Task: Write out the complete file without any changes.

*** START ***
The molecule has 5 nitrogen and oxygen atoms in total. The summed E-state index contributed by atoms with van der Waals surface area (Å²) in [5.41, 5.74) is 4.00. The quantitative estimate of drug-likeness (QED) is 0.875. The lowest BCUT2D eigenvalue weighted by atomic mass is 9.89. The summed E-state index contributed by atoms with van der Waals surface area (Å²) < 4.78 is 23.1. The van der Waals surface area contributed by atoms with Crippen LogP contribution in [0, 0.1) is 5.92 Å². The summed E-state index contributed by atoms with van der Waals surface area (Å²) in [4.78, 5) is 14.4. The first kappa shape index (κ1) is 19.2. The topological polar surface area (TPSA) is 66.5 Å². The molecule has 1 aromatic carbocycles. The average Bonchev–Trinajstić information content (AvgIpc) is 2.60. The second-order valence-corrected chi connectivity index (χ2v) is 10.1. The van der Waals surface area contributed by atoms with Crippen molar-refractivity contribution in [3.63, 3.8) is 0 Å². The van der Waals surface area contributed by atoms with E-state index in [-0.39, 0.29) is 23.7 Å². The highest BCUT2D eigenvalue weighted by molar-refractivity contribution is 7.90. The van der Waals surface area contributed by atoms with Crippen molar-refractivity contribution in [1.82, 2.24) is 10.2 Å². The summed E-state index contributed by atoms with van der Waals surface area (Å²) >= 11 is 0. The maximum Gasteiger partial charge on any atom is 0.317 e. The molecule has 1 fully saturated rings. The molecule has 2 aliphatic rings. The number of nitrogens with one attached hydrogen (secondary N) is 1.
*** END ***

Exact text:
The molecule has 5 nitrogen and oxygen atoms in total. The summed E-state index contributed by atoms with van der Waals surface area (Å²) in [5.41, 5.74) is 4.00. The quantitative estimate of drug-likeness (QED) is 0.875. The lowest BCUT2D eigenvalue weighted by atomic mass is 9.89. The summed E-state index contributed by atoms with van der Waals surface area (Å²) < 4.78 is 23.1. The van der Waals surface area contributed by atoms with Crippen LogP contribution in [0, 0.1) is 5.92 Å². The summed E-state index contributed by atoms with van der Waals surface area (Å²) in [4.78, 5) is 14.4. The first kappa shape index (κ1) is 19.2. The topological polar surface area (TPSA) is 66.5 Å². The molecule has 1 aromatic carbocycles. The average Bonchev–Trinajstić information content (AvgIpc) is 2.60. The second-order valence-corrected chi connectivity index (χ2v) is 10.1. The van der Waals surface area contributed by atoms with Crippen molar-refractivity contribution in [3.63, 3.8) is 0 Å². The van der Waals surface area contributed by atoms with E-state index in [-0.39, 0.29) is 23.7 Å². The highest BCUT2D eigenvalue weighted by molar-refractivity contribution is 7.90. The van der Waals surface area contributed by atoms with Crippen molar-refractivity contribution in [1.82, 2.24) is 10.2 Å². The summed E-state index contributed by atoms with van der Waals surface area (Å²) >= 11 is 0. The maximum Gasteiger partial charge on any atom is 0.317 e. The molecule has 1 fully saturated rings. The molecule has 2 aliphatic rings. The number of nitrogens with one attached hydrogen (secondary N) is 1.